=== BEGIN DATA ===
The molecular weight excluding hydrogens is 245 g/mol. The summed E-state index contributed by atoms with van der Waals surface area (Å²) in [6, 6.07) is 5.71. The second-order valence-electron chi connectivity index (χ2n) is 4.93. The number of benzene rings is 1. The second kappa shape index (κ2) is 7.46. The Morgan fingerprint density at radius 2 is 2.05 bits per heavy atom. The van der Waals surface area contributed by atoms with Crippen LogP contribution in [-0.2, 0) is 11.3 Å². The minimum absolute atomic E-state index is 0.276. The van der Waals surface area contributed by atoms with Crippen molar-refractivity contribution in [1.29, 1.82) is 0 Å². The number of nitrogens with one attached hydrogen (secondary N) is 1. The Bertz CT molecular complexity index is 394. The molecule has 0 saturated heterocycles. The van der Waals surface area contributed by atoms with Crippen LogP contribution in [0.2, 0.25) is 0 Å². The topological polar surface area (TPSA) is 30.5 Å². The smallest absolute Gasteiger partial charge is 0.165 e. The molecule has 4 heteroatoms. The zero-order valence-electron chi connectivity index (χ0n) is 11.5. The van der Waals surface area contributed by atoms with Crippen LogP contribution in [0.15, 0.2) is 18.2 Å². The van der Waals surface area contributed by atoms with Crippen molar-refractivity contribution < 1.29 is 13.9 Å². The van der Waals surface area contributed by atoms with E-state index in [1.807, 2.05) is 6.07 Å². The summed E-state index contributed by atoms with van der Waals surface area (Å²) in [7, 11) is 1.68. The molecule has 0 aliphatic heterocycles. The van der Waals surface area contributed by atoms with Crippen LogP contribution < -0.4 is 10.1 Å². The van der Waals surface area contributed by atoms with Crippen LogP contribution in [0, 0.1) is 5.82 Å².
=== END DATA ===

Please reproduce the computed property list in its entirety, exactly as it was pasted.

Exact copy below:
The molecular weight excluding hydrogens is 245 g/mol. The summed E-state index contributed by atoms with van der Waals surface area (Å²) in [6, 6.07) is 5.71. The second-order valence-electron chi connectivity index (χ2n) is 4.93. The number of benzene rings is 1. The second kappa shape index (κ2) is 7.46. The Morgan fingerprint density at radius 2 is 2.05 bits per heavy atom. The van der Waals surface area contributed by atoms with Crippen LogP contribution in [-0.2, 0) is 11.3 Å². The minimum absolute atomic E-state index is 0.276. The van der Waals surface area contributed by atoms with Crippen molar-refractivity contribution in [1.29, 1.82) is 0 Å². The number of nitrogens with one attached hydrogen (secondary N) is 1. The Bertz CT molecular complexity index is 394. The molecule has 0 saturated heterocycles. The van der Waals surface area contributed by atoms with Crippen LogP contribution in [0.2, 0.25) is 0 Å². The topological polar surface area (TPSA) is 30.5 Å². The smallest absolute Gasteiger partial charge is 0.165 e. The molecule has 4 heteroatoms. The zero-order valence-electron chi connectivity index (χ0n) is 11.5. The van der Waals surface area contributed by atoms with Crippen LogP contribution in [0.15, 0.2) is 18.2 Å². The van der Waals surface area contributed by atoms with Crippen molar-refractivity contribution < 1.29 is 13.9 Å². The van der Waals surface area contributed by atoms with E-state index in [1.807, 2.05) is 6.07 Å². The summed E-state index contributed by atoms with van der Waals surface area (Å²) in [7, 11) is 1.68. The molecule has 0 aliphatic heterocycles. The van der Waals surface area contributed by atoms with Crippen LogP contribution < -0.4 is 10.1 Å². The van der Waals surface area contributed by atoms with Crippen LogP contribution in [0, 0.1) is 5.82 Å².